It’s great local independent practices are growing, Kytle said. “Here at St. Luke’s, we have really great relationships with all different types of providers, regardless of their affiliation.”

High tech, but old-fashioned

Tripp worked for four years covering 24-hour emergency room shifts at the Mountain Home Air Force Base.

He and his wife — Tricia, who’s now office manager at Tripp Family Medicine — wanted to provide health care that was high-tech, but still old-fashioned.

As an employee in a health system, you have quotas to meet, Tripp said, and “you have demands not necessarily related to patient care.”

He wanted something different.

Tripp started by seeing his first 10 or so patients out of a front room in his house. He did that while waiting on becoming a provider recognized by health insurance companies.

He moved the practice into a building on Fillmore Street. The office now accepts most insurance plans, including Blue Cross and SelectHealth.

Tripp’s family practice offers a wide variety of services, including urgent care, pediatrics, aesthetic and skin, and occupational health.

“The only thing we don’t do is obstetrics,” he said.

Tripp says one the biggest compliments he can receive is the clinic doesn’t feel like a doctor’s office.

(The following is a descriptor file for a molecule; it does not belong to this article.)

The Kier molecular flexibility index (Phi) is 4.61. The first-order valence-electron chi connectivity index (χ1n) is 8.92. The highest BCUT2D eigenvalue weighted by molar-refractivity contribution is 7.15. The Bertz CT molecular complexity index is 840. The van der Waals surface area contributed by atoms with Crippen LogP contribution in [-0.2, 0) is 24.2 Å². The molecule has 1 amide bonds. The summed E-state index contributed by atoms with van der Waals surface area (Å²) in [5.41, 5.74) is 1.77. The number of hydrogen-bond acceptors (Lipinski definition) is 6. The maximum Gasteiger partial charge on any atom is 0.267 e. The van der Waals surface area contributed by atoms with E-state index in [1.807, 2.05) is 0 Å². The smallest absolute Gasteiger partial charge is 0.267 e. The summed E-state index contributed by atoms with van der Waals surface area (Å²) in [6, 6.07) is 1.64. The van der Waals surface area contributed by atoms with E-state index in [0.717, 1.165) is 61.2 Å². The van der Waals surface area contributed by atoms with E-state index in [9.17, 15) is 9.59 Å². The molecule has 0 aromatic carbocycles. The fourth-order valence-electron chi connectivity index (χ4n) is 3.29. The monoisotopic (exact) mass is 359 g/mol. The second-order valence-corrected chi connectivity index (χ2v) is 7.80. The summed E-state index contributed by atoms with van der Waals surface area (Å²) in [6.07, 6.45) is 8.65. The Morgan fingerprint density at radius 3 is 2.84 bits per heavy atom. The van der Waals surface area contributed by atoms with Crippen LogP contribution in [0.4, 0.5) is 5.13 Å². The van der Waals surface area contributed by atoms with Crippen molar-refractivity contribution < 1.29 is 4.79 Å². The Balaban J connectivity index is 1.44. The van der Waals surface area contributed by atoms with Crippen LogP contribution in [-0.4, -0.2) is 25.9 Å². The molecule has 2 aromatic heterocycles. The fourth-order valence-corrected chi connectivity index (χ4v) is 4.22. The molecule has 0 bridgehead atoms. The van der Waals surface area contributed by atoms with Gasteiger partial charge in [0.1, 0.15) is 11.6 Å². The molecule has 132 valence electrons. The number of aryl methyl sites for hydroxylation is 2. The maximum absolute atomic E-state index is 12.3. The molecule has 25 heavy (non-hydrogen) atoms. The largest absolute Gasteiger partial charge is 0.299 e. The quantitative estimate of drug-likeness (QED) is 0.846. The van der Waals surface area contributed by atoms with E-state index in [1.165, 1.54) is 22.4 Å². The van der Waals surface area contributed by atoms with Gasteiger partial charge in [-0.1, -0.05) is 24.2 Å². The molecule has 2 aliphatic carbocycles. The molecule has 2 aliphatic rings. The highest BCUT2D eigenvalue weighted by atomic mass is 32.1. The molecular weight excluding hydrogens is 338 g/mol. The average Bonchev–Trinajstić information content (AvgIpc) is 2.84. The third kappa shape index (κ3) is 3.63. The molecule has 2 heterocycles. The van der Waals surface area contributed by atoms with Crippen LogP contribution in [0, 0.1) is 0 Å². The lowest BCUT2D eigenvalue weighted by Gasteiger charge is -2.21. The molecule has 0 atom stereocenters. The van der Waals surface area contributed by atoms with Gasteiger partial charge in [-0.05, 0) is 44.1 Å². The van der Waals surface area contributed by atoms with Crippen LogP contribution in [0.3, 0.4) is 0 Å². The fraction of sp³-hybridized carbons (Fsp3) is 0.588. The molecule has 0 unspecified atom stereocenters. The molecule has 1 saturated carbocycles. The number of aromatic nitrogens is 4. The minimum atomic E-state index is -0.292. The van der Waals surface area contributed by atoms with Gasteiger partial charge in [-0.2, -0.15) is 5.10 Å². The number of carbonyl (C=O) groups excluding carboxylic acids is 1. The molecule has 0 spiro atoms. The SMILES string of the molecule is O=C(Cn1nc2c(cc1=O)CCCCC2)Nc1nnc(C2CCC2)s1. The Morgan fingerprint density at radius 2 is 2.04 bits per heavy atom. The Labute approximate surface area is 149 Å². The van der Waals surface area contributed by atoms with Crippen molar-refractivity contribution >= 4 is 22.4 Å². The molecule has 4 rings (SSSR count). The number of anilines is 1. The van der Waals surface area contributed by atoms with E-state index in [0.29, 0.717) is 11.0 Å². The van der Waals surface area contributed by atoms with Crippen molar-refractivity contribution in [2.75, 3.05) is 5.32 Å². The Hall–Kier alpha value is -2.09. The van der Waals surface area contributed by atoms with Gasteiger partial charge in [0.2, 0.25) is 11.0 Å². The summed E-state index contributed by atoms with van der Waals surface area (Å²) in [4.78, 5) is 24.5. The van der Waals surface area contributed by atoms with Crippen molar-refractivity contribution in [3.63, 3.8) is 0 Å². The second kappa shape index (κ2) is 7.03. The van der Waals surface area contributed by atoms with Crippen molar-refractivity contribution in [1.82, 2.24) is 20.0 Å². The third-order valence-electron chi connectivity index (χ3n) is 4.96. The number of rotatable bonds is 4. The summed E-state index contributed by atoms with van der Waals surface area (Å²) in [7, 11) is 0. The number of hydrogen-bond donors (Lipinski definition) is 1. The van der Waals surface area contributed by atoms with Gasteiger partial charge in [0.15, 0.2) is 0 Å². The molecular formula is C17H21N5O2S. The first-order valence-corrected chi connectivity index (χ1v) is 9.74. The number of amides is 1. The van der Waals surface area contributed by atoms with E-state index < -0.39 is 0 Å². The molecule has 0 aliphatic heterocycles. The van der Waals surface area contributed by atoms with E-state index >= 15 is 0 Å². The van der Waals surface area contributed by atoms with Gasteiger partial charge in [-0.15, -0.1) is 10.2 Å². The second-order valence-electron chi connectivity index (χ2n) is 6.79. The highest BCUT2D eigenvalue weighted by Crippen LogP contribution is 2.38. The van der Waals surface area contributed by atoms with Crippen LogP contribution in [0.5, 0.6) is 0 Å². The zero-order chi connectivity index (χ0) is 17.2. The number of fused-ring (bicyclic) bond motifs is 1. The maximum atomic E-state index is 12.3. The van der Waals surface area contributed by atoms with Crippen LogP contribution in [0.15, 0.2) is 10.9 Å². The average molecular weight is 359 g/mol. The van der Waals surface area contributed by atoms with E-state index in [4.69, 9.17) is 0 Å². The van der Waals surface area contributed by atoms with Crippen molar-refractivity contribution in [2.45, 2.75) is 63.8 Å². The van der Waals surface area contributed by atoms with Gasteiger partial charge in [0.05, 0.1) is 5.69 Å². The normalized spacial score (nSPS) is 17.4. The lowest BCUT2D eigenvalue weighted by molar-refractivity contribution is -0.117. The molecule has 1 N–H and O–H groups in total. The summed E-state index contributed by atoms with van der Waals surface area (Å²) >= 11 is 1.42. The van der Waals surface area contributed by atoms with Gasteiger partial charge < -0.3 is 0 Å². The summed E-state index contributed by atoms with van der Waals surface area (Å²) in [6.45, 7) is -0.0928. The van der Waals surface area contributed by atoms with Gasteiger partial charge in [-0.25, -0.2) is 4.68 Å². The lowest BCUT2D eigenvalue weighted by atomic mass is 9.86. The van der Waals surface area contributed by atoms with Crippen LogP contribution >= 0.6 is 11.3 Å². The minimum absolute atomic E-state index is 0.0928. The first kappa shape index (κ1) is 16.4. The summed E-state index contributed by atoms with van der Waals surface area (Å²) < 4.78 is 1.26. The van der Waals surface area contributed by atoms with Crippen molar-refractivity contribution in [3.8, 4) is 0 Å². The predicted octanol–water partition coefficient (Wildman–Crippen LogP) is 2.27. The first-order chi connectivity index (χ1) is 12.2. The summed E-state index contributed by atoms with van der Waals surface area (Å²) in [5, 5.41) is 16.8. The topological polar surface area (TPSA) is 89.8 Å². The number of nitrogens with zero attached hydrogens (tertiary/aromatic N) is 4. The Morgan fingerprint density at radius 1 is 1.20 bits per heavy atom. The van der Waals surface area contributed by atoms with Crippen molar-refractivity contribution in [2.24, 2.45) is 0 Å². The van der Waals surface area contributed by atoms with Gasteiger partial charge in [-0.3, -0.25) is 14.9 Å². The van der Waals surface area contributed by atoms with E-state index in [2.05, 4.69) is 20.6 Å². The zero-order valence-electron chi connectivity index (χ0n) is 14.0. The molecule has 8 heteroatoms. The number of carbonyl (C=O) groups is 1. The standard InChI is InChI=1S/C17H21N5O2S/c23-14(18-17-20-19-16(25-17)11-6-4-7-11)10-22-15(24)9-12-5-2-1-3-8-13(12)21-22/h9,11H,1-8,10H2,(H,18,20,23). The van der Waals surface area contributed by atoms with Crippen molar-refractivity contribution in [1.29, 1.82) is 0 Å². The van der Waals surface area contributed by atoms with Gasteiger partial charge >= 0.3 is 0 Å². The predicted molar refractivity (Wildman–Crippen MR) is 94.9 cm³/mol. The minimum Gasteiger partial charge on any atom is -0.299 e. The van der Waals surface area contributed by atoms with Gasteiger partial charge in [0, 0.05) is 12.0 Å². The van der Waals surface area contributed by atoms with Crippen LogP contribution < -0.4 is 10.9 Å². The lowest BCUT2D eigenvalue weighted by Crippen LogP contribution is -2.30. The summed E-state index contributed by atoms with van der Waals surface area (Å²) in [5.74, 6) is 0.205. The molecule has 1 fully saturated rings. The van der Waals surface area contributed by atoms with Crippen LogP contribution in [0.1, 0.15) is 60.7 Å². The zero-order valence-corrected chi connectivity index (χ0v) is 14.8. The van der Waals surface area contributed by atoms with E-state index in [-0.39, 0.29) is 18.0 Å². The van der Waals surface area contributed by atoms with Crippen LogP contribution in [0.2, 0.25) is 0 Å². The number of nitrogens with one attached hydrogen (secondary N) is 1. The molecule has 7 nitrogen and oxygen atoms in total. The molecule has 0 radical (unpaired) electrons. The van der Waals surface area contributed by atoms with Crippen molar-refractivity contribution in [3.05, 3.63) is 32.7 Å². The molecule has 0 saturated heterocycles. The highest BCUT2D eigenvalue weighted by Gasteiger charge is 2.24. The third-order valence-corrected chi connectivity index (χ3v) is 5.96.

Independent providers vs. St. Luke’s

In 2012, a group of Twin Falls-area independent health care professionals joined together to form an organization: Independent Health Care Providers of Idaho.

The group has between 50 and 100 members, and includes medical professionals such as physical therapists, in addition to physicians.

Independent providers in Twin Falls are surviving and doing well, said Dr. Marilyn Righetti, a group member and a physician at Snake River Ear Nose and Throat, and Marod Medical & Day Spa. “We stay very busy.”

Why did Righetti decide to be an independent provider? “We like our independence,” she said. “We like to be able to make our own decisions.”

Righetti said independent providers are able to keep health care costs down for patients because they don’t charge hospital facility fees.

But for patients, “they kind of have to know we’re out there,” Righetti said. As a provider, “when you’re here a long time, a lot of it is word-of-mouth. If you do a good job, you’re going to stay pretty busy.”

One challenge: St. Luke’s tends to refer patients within its own organization, Righetti said.